Financial Planning

Legends of The Great Succession – An excerpt from my book, The $6 Million Dentist


Mark McNulty


February 23, 2017

February 23, 2017

I mentioned at the start of this book that some of the greatest financial minds I know are those of dentists. I have had the benefit of learning from a financially savvy group of dentists during the past 20 years. These experiences have had a great impact on my life, my business, and the families I work with at McNulty Group.

In writing this book, I took the opportunity to ask four of these individuals a series of questions. With so many dentists not able to reach their financial goals, I wanted you to hear firsthand how this group has been able to achieve such a high level of financial success.

Please note: confidentiality is vitally important in my business, so each contributor will remain anonymous. As well, I felt that some of their more specific experiences had to be removed as they might be too revealing.

Each contributor is a client of our firm.

Dr. OneThe first contributor is a client and also somewhat of a mentor for me. He is a classic “millionaire next door” type, humble and not flashy in the least. Dr. and Mrs. One have $3 million in retirement savings, have personal use real estate (home and cottage) worth $1 million and spend less than $100,000 per year after-tax. They are both in their early sixties. They retired in their late fifties.

1. How did you achieve your financial success?I have always been goal oriented – usually with written goals… I fall into the delayed gratification group. I associated for two years and saved heavily for setting up my own practice. The early years of my own practice were financially tight as most earnings went back into the practice. My practice co-owner and I initially relied on the financial advice of the accountant for the practice where he initially associated. I found out within a year or so that the advice from that accountant was quite poor. I began doing more and more reading on my own about money, investing, financial controls, and practice management. Since then, I always have some financial reading on the go.

I began investing through a friend who had achieved a very impressive net worth at an early age through various types of real estate investing. We did very well for several years, but then over a three year period all the real estate investments failed. I began investing again, but no longer included real estate, and no longer invested as part of a group (too many conflicting goals). I had been continuously setting aside savings every year. I started over through a recommended broker at a well-known brokerage house. Over time, I began to see that my buy-and-hold temperament did not fit with his company’s sell-what-is-on-the-shelf-today approach. I was also learning the costs of high fees the hard way.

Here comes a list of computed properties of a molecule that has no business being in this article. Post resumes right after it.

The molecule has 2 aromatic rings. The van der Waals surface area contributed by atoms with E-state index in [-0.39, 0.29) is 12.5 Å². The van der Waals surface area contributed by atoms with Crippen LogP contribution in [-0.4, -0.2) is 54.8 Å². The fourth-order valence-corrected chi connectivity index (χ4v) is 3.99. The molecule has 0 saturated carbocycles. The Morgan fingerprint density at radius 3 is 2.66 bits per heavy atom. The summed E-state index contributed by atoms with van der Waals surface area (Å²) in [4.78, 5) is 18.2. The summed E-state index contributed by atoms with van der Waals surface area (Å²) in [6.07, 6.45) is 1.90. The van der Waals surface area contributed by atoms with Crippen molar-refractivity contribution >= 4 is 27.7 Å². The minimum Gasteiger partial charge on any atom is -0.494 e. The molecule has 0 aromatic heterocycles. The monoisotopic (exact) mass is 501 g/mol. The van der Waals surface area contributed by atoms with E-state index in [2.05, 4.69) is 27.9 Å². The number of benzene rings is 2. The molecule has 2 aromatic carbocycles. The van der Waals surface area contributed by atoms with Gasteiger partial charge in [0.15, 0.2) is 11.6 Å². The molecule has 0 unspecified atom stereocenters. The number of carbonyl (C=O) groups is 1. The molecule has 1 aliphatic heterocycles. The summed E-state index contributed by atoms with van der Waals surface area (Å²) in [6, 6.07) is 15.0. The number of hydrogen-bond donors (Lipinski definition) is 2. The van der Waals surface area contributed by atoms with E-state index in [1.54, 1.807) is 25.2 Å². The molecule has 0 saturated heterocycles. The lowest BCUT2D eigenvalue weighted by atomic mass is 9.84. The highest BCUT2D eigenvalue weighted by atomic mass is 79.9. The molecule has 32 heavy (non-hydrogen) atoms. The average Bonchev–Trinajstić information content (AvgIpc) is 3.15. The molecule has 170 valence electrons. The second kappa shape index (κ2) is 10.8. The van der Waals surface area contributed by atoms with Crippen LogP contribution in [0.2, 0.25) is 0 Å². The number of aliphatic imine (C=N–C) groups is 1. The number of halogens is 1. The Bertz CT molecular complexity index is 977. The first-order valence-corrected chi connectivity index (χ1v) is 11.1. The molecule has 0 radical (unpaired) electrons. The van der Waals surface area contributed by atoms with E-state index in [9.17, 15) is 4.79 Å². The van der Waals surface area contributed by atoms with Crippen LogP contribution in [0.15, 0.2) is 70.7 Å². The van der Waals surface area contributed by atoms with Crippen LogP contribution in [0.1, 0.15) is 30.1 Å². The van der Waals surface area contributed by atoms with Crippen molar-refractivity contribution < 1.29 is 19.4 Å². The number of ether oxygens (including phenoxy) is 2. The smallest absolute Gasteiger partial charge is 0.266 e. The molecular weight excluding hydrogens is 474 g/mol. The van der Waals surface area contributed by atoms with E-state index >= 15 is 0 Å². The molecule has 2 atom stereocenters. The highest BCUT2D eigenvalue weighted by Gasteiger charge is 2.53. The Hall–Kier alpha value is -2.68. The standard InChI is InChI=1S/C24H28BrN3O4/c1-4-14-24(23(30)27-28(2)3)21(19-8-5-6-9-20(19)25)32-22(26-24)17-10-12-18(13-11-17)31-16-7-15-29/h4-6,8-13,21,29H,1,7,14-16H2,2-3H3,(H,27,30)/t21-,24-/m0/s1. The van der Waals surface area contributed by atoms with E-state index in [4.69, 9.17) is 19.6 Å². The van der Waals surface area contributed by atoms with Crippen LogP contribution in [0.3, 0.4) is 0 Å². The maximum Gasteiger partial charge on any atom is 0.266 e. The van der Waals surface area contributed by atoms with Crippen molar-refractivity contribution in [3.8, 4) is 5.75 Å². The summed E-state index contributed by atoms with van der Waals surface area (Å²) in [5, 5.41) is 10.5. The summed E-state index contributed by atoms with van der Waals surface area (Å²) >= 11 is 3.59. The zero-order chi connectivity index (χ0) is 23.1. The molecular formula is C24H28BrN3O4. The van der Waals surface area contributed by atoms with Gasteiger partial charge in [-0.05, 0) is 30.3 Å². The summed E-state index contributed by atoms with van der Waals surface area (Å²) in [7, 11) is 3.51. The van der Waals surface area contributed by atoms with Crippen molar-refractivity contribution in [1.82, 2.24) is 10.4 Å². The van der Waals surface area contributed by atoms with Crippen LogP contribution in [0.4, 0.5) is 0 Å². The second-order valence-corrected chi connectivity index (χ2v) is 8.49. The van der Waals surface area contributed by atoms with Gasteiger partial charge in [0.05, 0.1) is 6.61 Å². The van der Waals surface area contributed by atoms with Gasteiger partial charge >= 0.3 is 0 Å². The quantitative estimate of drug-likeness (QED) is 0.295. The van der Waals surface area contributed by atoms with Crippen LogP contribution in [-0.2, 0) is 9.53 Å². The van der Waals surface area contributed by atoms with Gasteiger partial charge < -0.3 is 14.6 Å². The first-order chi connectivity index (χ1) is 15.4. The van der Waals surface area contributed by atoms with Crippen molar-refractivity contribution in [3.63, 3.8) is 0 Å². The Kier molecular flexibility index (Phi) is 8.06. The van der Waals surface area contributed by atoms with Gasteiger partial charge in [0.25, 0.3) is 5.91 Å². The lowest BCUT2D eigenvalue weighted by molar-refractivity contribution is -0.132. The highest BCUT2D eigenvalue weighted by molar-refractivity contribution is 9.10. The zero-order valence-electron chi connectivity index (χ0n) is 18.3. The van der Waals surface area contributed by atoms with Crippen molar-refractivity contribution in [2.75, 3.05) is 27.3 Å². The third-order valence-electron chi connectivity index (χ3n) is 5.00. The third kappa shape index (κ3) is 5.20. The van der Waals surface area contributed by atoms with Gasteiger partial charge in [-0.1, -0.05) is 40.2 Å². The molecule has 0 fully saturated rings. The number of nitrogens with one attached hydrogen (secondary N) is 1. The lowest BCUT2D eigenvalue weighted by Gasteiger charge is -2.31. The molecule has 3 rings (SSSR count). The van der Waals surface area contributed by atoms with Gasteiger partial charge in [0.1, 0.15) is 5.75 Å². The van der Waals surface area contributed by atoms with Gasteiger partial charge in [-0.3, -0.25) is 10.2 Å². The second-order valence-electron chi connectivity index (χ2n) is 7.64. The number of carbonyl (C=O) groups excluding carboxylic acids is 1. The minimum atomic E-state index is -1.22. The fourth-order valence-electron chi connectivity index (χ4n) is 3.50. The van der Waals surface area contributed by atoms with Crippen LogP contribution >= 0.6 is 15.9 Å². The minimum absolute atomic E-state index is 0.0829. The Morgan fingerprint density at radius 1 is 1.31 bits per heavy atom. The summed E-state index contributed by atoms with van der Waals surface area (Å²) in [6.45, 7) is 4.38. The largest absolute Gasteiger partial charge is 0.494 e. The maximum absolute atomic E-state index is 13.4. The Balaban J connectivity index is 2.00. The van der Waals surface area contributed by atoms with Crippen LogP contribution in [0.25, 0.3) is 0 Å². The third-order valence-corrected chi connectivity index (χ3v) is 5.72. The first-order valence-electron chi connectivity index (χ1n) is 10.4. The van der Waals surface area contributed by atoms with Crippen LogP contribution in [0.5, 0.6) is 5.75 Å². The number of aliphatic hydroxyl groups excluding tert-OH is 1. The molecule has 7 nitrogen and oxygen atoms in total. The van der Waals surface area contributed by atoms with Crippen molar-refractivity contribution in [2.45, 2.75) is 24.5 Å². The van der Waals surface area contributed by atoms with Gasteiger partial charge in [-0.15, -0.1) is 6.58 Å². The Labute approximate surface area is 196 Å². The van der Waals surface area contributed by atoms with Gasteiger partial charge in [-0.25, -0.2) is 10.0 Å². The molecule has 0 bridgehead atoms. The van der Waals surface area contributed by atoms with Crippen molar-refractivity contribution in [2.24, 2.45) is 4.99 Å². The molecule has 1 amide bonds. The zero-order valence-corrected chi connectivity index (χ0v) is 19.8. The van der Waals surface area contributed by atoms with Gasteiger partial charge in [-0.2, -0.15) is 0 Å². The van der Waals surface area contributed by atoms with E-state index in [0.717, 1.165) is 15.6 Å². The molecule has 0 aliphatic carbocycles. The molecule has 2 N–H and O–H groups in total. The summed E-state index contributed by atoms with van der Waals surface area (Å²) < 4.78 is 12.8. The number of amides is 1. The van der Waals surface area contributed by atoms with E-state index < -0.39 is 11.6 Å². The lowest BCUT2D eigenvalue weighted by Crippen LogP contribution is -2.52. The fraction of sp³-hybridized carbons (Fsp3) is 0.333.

My goal, financially, was to have enough saved for a very basic rest-of-my-life retirement by age 50, a workable life by 55, and a comfortable life by 60. We track our finances closely, so we had and have a good idea of retirement spending needs. We met our goals.

2. What advice would you give your colleagues about their practice?Start tracking office and home finances better and earlier – planners do better. Prepare, revise, and monitor an annual office budget to point out office problem areas and opportunities early on.

Dr. TwoDr. Two is close to what I would call a “financial activist”. He has very strong views about our society’s desire for consumption and need to “keep up with the Jones”. This passion has done well for him and his wife on two fronts. They are very well off financially, with a retirement portfolio in excess of $8 million and are only in their mid-fifties. When they retire (shortly), they will be able to live off the income the portfolio generates – and live a life most people would envy.

1. How did you achieve your financial success?Working a lot and living conservatively seems obvious, but it’s a big part. Saving using conservative investments, and not losing the savings. I used GICs to save up enough to allow me to utilize investment firms that have low management fees. It was difficult and time consuming to save the first million, but after that the savings came more quickly and seemed easier.

2. What advice would you give other dentists who want to reach your level of financial success?In order to save much of what you make, you may have to look like you don’t have a lot saved. Be comfortable with yourself and avoid the pressures to look well off or compete. Stay away from complex “saving” or tax plans. Much of my savings were in GICs for over a decade, much to my banks and financial planners chagrin. Nobody can lose you money faster than a financial planner. I was lucky I found this out early and with modest sums of money. You may have to look for a good financial planner, the not so good ones will find you.

3. What advice would you give your colleagues about their practice?Very simple advice: Keep the office conservative. Watch overhead. Be friendly, nice, honest and keep the patients’ best interests at heart. Also, to grow a practice you have to be there. PA

My interviews with Dr. Three and Dr. Four, who have combined retirement savings of $12.5 million, will be included in the next issue of the Professional Advisory. Stay tuned. 

Mark is President of McNulty Group, a firm responsible for $300 million of Ontario dentists’ retirement savings. McNulty Group helps professional families transition from a life of successful practice to a stress-free retirement by using a holistic approach of practice and personal retirement planning. In addition to multiple television and radio appearances, Mark is the author of The Transition Coach 2.0–A Canadian Dentist’s Guide to a Perfect Retirement and The $6 Million Dentist: Successful Succession in 7 Modules.